The ink is flatter here on Rhodia than it is on Tomoe River. There is no smearing at all.
I don’t really have a colour that is that similar to Noodler’s Dromgoole’s Banker’s Tan on Rhodia paper. It’s much less saturated than everything else I have.
On 80gsm White Rhodia:
Louis Vuitton Or Audacieux is too saturated, too red and too dark;
Robert Oster African Gold is much too red and saturated and a little too dark;
Kyonooto Yamabukiiro is too green and too saturated but a similar darkness;
Noodler’s Checkhov (original batch not 2018 rerelease) is way too saturated, is far too yellow but is a similar darkness;
Robert Oster Aussie Gold very similar to Checkhov but also has a touch too much green in it;
3•Oysters Mustard maybe a hair too much green but definitely too dark and saturated; and
Robert Oster Green Olive too green and too saturated and a touch too dark.
Difficult to pick a winner here as they aren’t that similar at all on Rhodia 80gsm but if I were to pick it would be Louis Vuitton Or Audacieux (which doesn’t help that much as it is a discontinued and much pricier ink).
Additional comparison that I didn’t think about but read some people compare Banker’s Tan to. I don’t think they are that comparable; Ina-ho is noticeably greener and also darker.
On 52gsm Tomoe River the ink comes alive a lot more. A lot more complexity coming out off the swatches and the writing as well is at least a little more interesting.
Again no smearing with this ink.
The colours a closer comparison on 52gsm Tomoe River than they were on Rhodia. With many of the colours flattening a bit and losing their saturation a bit.
On 80gsm White Rhodia:
Louis Vuitton Or Audacieux is actually less saturated here but a tad too dark;
Robert Oster African Gold is very similar but a hair too orange and too dark;
Kyonooto Yamabukiiro has lost a lot of it’s green but is now too light and also the smallest hair too green;
Noodler’s Checkhov (original batch not 2018 rerelease) not even close and it’s a pools strangely. It’s a straight yellow with bits of strange orange;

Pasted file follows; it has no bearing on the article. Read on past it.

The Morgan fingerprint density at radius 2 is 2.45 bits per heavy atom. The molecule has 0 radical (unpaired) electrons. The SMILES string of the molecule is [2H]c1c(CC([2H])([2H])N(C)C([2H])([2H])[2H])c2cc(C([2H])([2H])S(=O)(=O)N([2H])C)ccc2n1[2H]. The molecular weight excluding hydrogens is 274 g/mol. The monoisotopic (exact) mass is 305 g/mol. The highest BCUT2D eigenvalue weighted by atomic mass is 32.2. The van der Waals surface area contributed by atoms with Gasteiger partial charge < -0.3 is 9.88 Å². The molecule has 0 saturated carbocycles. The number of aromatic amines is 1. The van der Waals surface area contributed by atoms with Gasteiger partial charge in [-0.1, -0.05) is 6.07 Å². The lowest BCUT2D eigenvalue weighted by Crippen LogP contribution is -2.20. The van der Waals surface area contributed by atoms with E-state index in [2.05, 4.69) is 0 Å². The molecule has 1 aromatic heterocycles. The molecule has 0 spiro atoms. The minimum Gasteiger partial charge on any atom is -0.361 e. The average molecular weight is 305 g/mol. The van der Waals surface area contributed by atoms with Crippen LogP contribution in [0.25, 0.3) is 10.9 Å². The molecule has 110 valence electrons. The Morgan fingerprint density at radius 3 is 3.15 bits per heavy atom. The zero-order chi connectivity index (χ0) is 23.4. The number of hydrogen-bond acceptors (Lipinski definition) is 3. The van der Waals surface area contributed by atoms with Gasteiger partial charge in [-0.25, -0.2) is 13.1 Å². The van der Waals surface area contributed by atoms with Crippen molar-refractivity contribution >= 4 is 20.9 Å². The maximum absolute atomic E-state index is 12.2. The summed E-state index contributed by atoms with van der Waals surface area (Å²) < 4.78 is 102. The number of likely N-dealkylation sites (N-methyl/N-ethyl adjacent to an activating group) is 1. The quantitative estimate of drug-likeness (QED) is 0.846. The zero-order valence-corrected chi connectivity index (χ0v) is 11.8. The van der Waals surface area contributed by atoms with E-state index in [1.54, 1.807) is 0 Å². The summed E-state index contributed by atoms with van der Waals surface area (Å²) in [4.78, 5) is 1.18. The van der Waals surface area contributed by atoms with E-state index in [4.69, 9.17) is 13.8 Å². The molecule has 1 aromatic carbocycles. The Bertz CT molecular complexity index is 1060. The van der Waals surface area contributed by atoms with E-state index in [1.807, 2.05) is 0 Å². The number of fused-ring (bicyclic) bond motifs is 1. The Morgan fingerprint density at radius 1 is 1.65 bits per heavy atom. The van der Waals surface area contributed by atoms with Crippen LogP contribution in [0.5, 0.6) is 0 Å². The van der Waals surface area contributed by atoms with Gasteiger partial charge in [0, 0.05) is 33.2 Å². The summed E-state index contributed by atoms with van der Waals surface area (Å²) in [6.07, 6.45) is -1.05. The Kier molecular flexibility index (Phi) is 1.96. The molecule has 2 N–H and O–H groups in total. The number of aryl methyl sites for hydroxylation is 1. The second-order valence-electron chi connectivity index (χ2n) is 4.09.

Robert Oster Aussie Gold too light and too yellow without enough red in it. Similar saturation though;
3•Oysters Mustard Very very similar indeed;
Robert Oster Green Olive too green to and a tiny amount too dark but the right saturation.
Tough pick again but this time because Robert Oster African Gold and 3•Oysters Mustard are so close! The writing of Kyonototo Yamabukiiro is also closer to the writing of Banker’s Tan than Mustard of African Gold. My pick would be 3•Oyters because it isn’t quite as dark as African Gold and is slightly closer in the writing because of it.
Not as much green on Tomoe River but no where near enough yellow and way too dark again. Not very similar for me.
Beautiful bottle on this one with a wrap of the $500 Texas redback around the glass. The ink is a unique and interesting colour that’s quite nice and evocative. Unfortunately the ink just performs horrendously. Your only chance of using this ink without headache, in my opinion, is Tomoe River as while there is feathering and bleeding and spread it isn’t as visible (at least for feathering) as on other papers. I simply can’t recommend this ink unless you are a collector (as the bottle and label are great).
That said, if you have a particular need for a light tan ink that is Bulletproof, Eternal, Forgery-Resistant, and Water Resistant then this is the perfect ink for you! All one of you!
As usual, below is the ink on various papers.
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I was not compensated for this review and everything here is my own honest opinion. There are no affiliate links in this review..